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General News of Saturday, 11 July 2009

Source: GNA

Africa to shape the 21st century- Obama

Accra, July 11, GNA - US President Barack Hussein Obama on Saturday predicted that the 21st Century would be not only be shaped by happenings in the advanced economies, but what takes place in Africa as well.

He drew a linkage between the prosperity of Africa and America, saying that Africa as a fundamental part of the interconnected world must be grounded in mutual responsibility.

"This is the simple truth of a time when the boundaries between people are overwhelmed by our connections. Your prosperity can expand America's.

".And the strength of your democracy can help advance human rights for people everywhere," President Obama said in a speech dubbed: "A New Moment of Promise" to Ghana Parliament, televised live nationwide, on his historic first visit to sub-Saharan Africa.

The 48-year-old President had visited Russia for a summit between the two great powers and the G8 Summit in Italy before arriving in Ghana accompanied by his wife, Michelle and children Masha and Malia.

He said he came to Ghana for the simple reason that the "21st century will be shaped by what happens not just in Rome or Moscow or Washington, but by what happens in Accra as well."

President Obama stressed on good governance and structures as fundamental to the continent's development, which he observed had been missing for far too long.

Good governance was the change that could unlock Africa's potential and that was a responsibility that could only be met by Africans, he said, adding "we must start from the simple premise that Africa's future is up to Africans.

"I say this knowing fully well the tragic past that has sometimes haunted this part of the world. I have the blood of Africa within me, and my family's own story encompasses both the tragedies and triumphs of the larger African story.

My grandfather was a cook for the British in Kenya, and though he was a respected elder in his village, his employers called him "boy" for much of his life. He was on the periphery of Kenya's liberation struggles, but he was still imprisoned briefly during repressive times. In his life, colonialism wasn't simply the creation of unnatural borders or unfair terms of trade - it was something experienced personally, day after day, year after year.

My father grew up herding goats in a tiny village, an impossible distance away from the American universities, where he would come to get an education. He came of age at an extraordinary moment of promise for Africa. The struggles of his own father's generation were giving birth to new nations, beginning right here in Ghana. Africans were educating and asserting themselves in new ways. History was on the move."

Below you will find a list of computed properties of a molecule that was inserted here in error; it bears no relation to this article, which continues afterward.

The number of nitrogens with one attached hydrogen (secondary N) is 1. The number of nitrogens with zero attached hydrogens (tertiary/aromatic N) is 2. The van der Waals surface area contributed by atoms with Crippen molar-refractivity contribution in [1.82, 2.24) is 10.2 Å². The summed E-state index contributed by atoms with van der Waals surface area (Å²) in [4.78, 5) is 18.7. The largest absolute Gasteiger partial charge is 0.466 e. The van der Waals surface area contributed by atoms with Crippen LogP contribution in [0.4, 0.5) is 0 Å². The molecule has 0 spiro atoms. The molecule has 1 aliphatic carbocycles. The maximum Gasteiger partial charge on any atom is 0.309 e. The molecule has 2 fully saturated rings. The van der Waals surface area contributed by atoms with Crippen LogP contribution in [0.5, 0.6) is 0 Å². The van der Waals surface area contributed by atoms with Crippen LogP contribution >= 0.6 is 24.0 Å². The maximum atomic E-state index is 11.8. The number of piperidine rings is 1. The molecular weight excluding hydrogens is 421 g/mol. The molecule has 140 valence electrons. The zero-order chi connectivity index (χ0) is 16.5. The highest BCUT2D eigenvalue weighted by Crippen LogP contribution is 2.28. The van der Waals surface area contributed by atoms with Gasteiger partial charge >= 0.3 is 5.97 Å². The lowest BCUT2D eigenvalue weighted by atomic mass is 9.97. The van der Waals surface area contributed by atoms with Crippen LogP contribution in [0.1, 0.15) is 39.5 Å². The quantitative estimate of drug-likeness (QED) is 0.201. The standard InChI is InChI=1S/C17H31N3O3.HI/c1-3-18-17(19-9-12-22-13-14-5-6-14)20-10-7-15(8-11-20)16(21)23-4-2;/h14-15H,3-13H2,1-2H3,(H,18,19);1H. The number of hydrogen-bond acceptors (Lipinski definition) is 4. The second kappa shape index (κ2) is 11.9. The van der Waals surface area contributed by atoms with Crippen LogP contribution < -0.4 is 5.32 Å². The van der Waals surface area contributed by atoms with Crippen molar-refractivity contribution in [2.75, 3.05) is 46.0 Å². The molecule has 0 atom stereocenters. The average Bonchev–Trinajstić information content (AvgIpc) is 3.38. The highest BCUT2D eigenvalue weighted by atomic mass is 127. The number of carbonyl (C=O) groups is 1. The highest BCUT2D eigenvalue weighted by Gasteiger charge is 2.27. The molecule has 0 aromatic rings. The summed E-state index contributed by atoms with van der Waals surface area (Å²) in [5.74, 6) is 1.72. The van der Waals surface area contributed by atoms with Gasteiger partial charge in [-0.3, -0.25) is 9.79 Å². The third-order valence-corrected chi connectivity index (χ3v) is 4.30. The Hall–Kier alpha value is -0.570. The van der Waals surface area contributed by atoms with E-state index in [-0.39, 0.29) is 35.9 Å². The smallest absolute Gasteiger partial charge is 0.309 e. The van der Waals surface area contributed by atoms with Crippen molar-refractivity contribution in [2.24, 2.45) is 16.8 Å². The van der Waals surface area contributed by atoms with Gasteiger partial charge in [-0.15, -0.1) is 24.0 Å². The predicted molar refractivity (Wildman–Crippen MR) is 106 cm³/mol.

The US President urged Africa to move beyond apportioning its development retardation on colonial masters, explaining that the "West is not responsible for the destruction of the Zimbabwean economy over the last decade, or wars in which children are enlisted as combatants." "In my father's life, it was partly tribalism and patronage in an independent Kenya that for a long stretch, derailed his career, and we know that this kind of corruption is a daily fact of life for far too many."

President Obama commended the people of Ghana for working hard to put democracy on a firmer footing, with peaceful transfers of power even in the wake of closely contested elections.

President Obama said despite the progress that had been made in parts of Africa, there was the need to change Africa's relationship with America as patron to partner.

However, this "progress may lack the drama of the 20th century's liberation struggles".

President Obama cautioned that it would be more challenging to emerge from the control of another nation, and even more important to build one's own.

"So I believe that this moment is just as promising for Ghana - and for Africa - as the moment when my father came of age and new nations were being born. This is a new moment of promise. "Only this time, we have learned that it will not be giants like Nkrumah and Kenyatta who will determine Africa's future. Instead, it will be you - the men and women in Ghana's Parliament, and the people you represent. Above all, it will be the young people - brimming with talent and energy and hope - who can claim the future that so many in my father's generation never found. " President Obama said the commitment of America and the West be measured by more than just the dollars they spent, and pledged substantial increases in America's foreign assistance to Africa. He said mutual responsibility must be the foundation of the partnership, and focused the four areas that were critical to the future of Africa and the entire developing world as: democracy; opportunity; health; and the peaceful resolution of conflicts.

With emphasis on strong and sustainable democratic governments, President Obama observed that governments that respect the will of the people are more prosperous, more stable, and more successful than governments that did not.